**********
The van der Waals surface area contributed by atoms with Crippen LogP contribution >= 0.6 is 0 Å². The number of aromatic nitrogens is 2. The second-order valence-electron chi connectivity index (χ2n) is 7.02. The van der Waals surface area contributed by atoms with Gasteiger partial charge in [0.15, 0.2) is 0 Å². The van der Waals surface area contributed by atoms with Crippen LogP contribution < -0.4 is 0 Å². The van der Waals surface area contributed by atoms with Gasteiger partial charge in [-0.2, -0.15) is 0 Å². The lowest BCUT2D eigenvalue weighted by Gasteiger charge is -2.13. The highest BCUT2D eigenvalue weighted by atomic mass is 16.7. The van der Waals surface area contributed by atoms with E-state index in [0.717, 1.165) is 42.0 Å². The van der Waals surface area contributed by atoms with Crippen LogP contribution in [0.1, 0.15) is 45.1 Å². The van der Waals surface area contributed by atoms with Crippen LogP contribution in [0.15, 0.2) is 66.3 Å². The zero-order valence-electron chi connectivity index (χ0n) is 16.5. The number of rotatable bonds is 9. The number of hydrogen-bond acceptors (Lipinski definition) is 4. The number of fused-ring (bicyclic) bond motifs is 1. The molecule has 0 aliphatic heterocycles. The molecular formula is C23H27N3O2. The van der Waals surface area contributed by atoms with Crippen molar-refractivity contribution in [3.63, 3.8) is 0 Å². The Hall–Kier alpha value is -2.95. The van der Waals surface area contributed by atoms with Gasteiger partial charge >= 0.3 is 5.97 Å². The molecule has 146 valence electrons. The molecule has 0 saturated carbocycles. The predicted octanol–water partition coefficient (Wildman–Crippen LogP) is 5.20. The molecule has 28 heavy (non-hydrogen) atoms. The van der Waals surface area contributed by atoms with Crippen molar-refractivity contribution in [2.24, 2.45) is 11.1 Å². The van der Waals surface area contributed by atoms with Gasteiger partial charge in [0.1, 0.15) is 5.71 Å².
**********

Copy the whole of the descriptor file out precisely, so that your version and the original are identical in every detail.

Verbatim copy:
The van der Waals surface area contributed by atoms with Crippen LogP contribution >= 0.6 is 0 Å². The number of aromatic nitrogens is 2. The second-order valence-electron chi connectivity index (χ2n) is 7.02. The van der Waals surface area contributed by atoms with Gasteiger partial charge in [0.15, 0.2) is 0 Å². The van der Waals surface area contributed by atoms with Crippen LogP contribution < -0.4 is 0 Å². The van der Waals surface area contributed by atoms with Gasteiger partial charge in [-0.2, -0.15) is 0 Å². The lowest BCUT2D eigenvalue weighted by Gasteiger charge is -2.13. The highest BCUT2D eigenvalue weighted by atomic mass is 16.7. The van der Waals surface area contributed by atoms with E-state index in [0.717, 1.165) is 42.0 Å². The van der Waals surface area contributed by atoms with Crippen LogP contribution in [0.1, 0.15) is 45.1 Å². The van der Waals surface area contributed by atoms with Crippen LogP contribution in [0.15, 0.2) is 66.3 Å². The zero-order valence-electron chi connectivity index (χ0n) is 16.5. The number of rotatable bonds is 9. The number of hydrogen-bond acceptors (Lipinski definition) is 4. The number of fused-ring (bicyclic) bond motifs is 1. The molecule has 0 aliphatic heterocycles. The molecular formula is C23H27N3O2. The van der Waals surface area contributed by atoms with Crippen molar-refractivity contribution in [3.63, 3.8) is 0 Å². The Hall–Kier alpha value is -2.95. The van der Waals surface area contributed by atoms with Gasteiger partial charge >= 0.3 is 5.97 Å². The molecule has 146 valence electrons. The molecule has 0 saturated carbocycles. The predicted octanol–water partition coefficient (Wildman–Crippen LogP) is 5.20. The molecule has 28 heavy (non-hydrogen) atoms. The van der Waals surface area contributed by atoms with Crippen molar-refractivity contribution in [2.24, 2.45) is 11.1 Å². The van der Waals surface area contributed by atoms with Gasteiger partial charge in [0.1, 0.15) is 5.71 Å².